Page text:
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August 2020 Connect with us Facebook Twitter Sign up  |  Archive  |  Advertise
Editor's e-Note
If you don’t take care of yourself, then who is? That time-worn expression has stuck around for centuries for good reason: It’s true.

Now more than ever, it’s something to take to heart. In short, things are a mess out there. It makes self-care all the more relevant. However, it’s important to know there’s a lot of misinformation being bandied about, a topic that’s addressed in this month’s E-News Exclusive.

We welcome your comments at Visit our website at, like our Facebook page, and follow us on Twitter.

— Lee DeOrio, editorial director
e-News Exclusive
Beware of Self-Care Myths and Misperceptions
By J. Jay Miller, PhD, MSW, CSW, and Erlene Grise-Owens, EdD, LCSW, MSW, MRE

Self-care—it’s all the rage. Popular media extoll the importance of it. Social media feeds are replete with tips, guides, and resources for engaging in it. Even the Centers for Disease Control and Prevention lauds the positive impacts of self-care activities. Everyone seems in the market for self-care products. Seemingly, in this contemporary landscape, no one can get enough self-care.

Certainly, the subject deserves increased attention. The unprecedented COVID-19 pandemic has fostered an environment of unease, uncertainty, and urgency. In addition to the widely covered medical crises, myriad undesirable social consequences and conditions—such as societal inequalities, unjust systems, and toxic environments—are magnified. These underlying consequences and conditions are layered with the daily stresses of rapidly deploying remote technology, working from home, and/or navigating a physical work environment where basic safety is imminently threatened. Normative protocols are modified or abandoned altogether.

For many, these crisis conditions are exacerbated by responsibilities associated with homeschooling, increased caretaking, or other roles. For some, their own compromised health or loved one’s illness—even death—take on even more stress during this crisis. Collectively, these factors constitute existential, societal, and practical crises in exponential proportions.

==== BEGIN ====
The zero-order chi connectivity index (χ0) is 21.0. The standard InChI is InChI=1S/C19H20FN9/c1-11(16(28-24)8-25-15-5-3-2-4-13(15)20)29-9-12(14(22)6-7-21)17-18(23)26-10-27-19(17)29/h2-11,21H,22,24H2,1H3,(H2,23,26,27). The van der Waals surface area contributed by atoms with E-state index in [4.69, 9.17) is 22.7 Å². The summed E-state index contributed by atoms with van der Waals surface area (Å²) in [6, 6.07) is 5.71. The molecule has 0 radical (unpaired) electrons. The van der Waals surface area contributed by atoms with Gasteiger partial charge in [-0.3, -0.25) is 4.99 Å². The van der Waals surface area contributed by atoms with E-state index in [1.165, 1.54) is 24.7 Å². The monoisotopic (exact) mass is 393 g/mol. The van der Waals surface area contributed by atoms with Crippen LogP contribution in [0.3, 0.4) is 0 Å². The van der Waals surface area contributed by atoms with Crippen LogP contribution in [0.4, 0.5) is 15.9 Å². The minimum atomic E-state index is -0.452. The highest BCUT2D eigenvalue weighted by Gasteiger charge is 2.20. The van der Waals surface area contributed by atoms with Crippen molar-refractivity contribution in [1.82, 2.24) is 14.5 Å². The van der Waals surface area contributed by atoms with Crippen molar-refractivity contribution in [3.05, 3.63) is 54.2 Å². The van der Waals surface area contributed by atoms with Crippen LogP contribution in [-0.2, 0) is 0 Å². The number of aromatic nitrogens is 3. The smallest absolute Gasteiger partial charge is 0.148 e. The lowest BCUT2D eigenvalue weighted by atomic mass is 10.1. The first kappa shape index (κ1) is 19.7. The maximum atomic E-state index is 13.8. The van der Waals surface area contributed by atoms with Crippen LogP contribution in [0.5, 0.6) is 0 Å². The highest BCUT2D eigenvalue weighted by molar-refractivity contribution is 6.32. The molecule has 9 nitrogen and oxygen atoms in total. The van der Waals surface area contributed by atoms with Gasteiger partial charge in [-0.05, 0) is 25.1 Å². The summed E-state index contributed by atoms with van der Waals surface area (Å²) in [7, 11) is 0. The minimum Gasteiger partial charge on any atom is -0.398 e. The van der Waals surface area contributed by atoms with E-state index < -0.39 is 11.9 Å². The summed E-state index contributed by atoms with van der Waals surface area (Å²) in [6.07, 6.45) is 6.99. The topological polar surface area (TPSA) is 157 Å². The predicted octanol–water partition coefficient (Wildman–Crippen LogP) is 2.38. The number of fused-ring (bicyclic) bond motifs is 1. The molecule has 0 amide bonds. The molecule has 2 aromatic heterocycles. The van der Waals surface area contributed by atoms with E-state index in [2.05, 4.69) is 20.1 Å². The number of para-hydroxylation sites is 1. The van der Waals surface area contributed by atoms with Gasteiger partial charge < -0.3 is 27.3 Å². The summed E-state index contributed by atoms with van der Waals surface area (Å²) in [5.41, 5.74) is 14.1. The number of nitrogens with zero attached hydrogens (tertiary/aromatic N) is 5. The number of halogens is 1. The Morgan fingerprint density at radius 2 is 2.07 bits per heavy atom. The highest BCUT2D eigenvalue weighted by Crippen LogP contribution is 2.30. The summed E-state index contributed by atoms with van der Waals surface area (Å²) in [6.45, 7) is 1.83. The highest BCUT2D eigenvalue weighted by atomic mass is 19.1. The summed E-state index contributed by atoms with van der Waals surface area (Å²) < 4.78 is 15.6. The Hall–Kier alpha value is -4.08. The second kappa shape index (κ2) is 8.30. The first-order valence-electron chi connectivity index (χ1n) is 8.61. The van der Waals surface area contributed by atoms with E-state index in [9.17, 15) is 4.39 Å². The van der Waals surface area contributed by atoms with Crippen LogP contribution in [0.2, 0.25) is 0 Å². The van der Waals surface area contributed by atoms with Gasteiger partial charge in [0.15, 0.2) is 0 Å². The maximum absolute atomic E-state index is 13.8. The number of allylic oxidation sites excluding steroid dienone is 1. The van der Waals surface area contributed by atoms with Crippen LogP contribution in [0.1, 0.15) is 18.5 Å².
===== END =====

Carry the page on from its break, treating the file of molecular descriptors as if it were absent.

Lure of the Quick Fix
In these times, it’s even more tempting to look for a quick fix. The allure of a magic salve of “self-care” to make it disappear or, at least, temporarily obscure the overwhelming stress is tempting. And, as always, a consumeristic, sound-bite–oriented culture stands ready to fill that order—for momentary relief. But, be wary of the superficial selling of self-care.

Full story »
Products & Services
Ride Health Expands Transportation Services

Ride Health, coordinating smarter transportation for every patient need, has expanded its core offerings to launch several new COVID-19–related products and services to support the needs of constituents across the health care spectrum.

With these updates, health systems and health plans across the country are now using Ride Health's cloud-based transportation coordination platform to provide safe rides for patients and staff, to deliver food and supplies to patients' homes, and to enable contact tracing of passengers and drivers who have been exposed to or diagnosed with COVID-19.

To speed delivery of these services, Ride Health has launched Rapid Deployment, enabling health care organizations to quickly provide comprehensive transportation programs that help with patient discharges, transfers, and access to crucial medical treatments that cannot be postponed. The program allows organizations to launch transportation programs in a matter of days, without upfront costs or long-term commitments.

Read more »
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In this e-Newsletter
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